This study assessed the impact of reduced ship speed on dry bulk carriers on different assumptions with regards to the price of fuel, daily earnings and the relationship between the use of main power and electric power on the vessel. The main finding of the study is that reduced ship speed results in most cases in a reduction of transport costs. This study was jointly commissioned by Seas At Risk and Transport and Environment and carried out by the Öko-Institut e.V., one of Europe’s leading independent research and consultancy organisations, providing science-based analysis to governments and corporations. The study uses the costs methodology developed by Martin Stopford, perhaps the leading maritime economist.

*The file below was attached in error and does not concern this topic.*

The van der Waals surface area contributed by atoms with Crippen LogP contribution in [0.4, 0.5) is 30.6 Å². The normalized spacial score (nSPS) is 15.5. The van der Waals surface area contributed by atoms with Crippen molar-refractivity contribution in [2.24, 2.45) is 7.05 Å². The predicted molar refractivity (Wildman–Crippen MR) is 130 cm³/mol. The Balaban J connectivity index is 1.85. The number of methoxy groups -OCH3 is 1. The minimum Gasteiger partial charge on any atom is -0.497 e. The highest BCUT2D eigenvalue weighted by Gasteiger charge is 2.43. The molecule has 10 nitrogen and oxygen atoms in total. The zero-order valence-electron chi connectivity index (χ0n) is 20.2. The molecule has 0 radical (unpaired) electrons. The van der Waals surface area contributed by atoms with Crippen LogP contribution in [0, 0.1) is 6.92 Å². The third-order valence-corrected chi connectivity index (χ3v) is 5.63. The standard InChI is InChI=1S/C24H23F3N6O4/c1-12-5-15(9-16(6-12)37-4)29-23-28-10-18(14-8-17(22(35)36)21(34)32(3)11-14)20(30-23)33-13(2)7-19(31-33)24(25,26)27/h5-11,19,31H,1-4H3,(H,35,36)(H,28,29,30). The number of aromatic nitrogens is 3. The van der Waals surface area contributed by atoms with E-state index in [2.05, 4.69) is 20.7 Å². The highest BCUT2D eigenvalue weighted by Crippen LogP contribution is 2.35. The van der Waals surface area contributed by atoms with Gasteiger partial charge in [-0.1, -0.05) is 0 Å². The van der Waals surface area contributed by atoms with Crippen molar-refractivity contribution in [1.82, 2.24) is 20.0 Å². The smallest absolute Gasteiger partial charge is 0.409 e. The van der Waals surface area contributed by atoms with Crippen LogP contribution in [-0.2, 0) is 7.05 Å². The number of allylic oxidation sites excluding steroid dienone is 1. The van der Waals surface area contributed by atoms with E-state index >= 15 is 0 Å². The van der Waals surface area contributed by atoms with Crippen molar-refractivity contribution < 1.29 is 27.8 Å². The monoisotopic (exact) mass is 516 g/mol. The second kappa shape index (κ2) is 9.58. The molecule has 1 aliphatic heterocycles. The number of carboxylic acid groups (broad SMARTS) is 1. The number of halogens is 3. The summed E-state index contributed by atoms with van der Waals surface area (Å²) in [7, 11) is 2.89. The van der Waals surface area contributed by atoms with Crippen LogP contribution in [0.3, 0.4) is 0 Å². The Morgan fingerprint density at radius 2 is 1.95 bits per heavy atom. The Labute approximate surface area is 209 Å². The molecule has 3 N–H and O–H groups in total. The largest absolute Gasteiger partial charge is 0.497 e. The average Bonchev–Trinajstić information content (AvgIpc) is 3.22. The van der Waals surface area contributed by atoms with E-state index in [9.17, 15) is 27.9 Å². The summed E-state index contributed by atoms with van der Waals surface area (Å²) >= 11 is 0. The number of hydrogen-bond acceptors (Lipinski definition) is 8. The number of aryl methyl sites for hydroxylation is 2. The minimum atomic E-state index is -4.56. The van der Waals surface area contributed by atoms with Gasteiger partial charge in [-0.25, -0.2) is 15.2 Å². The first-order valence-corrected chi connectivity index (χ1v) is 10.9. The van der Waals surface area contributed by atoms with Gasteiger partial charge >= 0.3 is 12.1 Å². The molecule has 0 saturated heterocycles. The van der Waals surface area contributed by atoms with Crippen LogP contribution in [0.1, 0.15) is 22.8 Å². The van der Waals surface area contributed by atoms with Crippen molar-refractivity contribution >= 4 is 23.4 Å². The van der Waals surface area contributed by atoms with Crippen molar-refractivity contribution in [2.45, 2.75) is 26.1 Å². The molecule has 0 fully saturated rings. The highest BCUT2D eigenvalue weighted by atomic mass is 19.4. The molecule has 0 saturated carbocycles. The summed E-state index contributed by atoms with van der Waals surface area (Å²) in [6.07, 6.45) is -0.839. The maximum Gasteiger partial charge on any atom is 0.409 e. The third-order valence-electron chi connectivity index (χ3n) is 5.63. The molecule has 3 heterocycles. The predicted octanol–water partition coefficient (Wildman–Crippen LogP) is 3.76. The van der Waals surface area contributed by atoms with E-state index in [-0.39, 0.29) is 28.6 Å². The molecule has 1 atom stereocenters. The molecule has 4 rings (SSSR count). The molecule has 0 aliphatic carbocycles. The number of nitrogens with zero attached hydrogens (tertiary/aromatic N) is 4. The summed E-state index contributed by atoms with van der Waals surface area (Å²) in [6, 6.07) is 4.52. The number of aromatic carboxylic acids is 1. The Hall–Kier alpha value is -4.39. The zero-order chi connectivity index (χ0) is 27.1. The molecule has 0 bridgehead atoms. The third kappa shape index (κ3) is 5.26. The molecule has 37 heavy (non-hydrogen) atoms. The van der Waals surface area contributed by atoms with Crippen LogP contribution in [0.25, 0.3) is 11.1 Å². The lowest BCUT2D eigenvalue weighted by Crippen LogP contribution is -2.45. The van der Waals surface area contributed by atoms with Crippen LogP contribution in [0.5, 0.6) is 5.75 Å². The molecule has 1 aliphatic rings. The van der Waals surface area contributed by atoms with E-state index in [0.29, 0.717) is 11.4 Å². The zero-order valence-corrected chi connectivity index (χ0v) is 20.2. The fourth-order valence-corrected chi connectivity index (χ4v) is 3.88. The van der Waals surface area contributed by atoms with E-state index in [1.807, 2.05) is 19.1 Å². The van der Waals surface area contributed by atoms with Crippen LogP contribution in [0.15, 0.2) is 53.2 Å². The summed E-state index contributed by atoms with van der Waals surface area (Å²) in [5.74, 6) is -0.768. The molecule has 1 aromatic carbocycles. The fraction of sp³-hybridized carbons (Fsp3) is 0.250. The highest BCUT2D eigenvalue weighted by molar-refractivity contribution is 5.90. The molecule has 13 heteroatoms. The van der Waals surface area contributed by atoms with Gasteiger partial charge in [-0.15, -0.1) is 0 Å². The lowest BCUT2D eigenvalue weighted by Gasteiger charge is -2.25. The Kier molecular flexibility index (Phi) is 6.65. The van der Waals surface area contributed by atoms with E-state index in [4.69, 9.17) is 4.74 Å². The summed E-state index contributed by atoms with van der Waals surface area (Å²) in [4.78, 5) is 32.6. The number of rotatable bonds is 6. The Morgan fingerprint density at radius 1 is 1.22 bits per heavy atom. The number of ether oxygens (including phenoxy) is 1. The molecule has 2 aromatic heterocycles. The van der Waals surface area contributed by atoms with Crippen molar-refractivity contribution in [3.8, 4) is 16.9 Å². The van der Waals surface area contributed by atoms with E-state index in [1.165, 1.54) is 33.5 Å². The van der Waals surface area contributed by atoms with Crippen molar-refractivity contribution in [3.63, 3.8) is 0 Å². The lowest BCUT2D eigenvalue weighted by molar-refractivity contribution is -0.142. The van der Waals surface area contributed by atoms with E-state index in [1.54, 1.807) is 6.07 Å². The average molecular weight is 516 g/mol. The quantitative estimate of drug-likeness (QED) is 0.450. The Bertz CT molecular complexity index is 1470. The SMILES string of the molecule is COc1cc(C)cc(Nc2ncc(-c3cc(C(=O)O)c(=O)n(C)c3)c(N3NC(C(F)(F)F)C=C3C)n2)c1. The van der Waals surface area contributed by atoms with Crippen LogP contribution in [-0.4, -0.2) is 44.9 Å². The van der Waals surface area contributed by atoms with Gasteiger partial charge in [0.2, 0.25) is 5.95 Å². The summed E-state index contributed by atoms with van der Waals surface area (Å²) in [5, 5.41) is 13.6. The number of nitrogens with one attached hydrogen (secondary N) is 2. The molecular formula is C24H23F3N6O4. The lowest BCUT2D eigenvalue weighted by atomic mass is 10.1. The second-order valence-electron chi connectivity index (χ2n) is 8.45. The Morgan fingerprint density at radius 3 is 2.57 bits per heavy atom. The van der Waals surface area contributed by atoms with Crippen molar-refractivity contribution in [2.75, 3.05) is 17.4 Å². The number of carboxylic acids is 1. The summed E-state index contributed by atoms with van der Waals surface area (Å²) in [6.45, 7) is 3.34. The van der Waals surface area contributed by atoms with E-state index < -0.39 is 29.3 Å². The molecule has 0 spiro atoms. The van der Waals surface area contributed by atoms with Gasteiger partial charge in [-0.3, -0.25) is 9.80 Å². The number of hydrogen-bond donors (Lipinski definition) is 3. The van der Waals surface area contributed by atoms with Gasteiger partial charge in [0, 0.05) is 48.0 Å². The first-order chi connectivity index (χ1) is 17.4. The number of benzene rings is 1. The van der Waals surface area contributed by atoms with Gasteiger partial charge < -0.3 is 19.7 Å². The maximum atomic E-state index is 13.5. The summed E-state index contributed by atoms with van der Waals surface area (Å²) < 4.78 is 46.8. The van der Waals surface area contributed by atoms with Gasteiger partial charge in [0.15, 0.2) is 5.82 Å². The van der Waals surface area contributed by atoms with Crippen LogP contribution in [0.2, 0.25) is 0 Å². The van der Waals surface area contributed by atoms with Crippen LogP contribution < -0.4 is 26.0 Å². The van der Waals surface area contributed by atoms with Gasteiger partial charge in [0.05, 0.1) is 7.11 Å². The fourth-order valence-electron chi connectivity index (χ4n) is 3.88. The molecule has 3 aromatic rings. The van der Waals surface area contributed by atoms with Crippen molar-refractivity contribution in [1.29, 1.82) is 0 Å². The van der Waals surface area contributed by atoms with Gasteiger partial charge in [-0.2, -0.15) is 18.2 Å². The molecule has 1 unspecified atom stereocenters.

Posted on: 10 May 2019